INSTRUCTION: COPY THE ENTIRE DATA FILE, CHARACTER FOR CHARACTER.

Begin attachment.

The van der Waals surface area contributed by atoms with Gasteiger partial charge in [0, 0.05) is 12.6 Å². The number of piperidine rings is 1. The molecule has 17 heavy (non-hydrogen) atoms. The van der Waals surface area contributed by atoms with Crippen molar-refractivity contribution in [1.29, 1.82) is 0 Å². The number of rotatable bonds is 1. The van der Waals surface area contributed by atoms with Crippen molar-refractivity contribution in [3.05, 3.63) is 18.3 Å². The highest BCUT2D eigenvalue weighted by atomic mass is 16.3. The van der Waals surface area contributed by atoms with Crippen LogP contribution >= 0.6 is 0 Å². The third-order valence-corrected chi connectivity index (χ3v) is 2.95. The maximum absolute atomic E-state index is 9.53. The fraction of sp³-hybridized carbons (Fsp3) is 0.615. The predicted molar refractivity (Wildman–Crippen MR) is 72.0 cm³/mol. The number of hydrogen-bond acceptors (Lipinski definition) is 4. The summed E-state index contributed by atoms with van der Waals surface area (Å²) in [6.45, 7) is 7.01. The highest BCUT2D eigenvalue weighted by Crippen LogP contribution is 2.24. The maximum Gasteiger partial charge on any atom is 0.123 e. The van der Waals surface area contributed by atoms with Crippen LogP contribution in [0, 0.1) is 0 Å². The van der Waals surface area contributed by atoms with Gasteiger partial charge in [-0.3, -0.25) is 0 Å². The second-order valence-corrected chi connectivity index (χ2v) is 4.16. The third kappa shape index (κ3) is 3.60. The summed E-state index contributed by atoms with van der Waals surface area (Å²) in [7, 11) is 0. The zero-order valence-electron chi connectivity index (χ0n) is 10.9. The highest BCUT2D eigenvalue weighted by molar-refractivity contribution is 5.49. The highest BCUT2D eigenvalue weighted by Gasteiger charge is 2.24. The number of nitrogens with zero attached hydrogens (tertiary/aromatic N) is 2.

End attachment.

The van der Waals surface area contributed by atoms with Gasteiger partial charge in [0, 0.05) is 12.6 Å². The number of piperidine rings is 1. The molecule has 17 heavy (non-hydrogen) atoms. The van der Waals surface area contributed by atoms with Crippen molar-refractivity contribution in [1.29, 1.82) is 0 Å². The number of rotatable bonds is 1. The van der Waals surface area contributed by atoms with Crippen molar-refractivity contribution in [3.05, 3.63) is 18.3 Å². The highest BCUT2D eigenvalue weighted by atomic mass is 16.3. The van der Waals surface area contributed by atoms with Crippen LogP contribution >= 0.6 is 0 Å². The third-order valence-corrected chi connectivity index (χ3v) is 2.95. The maximum absolute atomic E-state index is 9.53. The fraction of sp³-hybridized carbons (Fsp3) is 0.615. The predicted molar refractivity (Wildman–Crippen MR) is 72.0 cm³/mol. The number of hydrogen-bond acceptors (Lipinski definition) is 4. The summed E-state index contributed by atoms with van der Waals surface area (Å²) in [6.45, 7) is 7.01. The highest BCUT2D eigenvalue weighted by Crippen LogP contribution is 2.24. The maximum Gasteiger partial charge on any atom is 0.123 e. The van der Waals surface area contributed by atoms with Crippen LogP contribution in [0, 0.1) is 0 Å². The van der Waals surface area contributed by atoms with Gasteiger partial charge in [-0.3, -0.25) is 0 Å². The second-order valence-corrected chi connectivity index (χ2v) is 4.16. The third kappa shape index (κ3) is 3.60. The summed E-state index contributed by atoms with van der Waals surface area (Å²) in [7, 11) is 0. The zero-order valence-electron chi connectivity index (χ0n) is 10.9. The highest BCUT2D eigenvalue weighted by molar-refractivity contribution is 5.49. The highest BCUT2D eigenvalue weighted by Gasteiger charge is 2.24. The number of nitrogens with zero attached hydrogens (tertiary/aromatic N) is 2.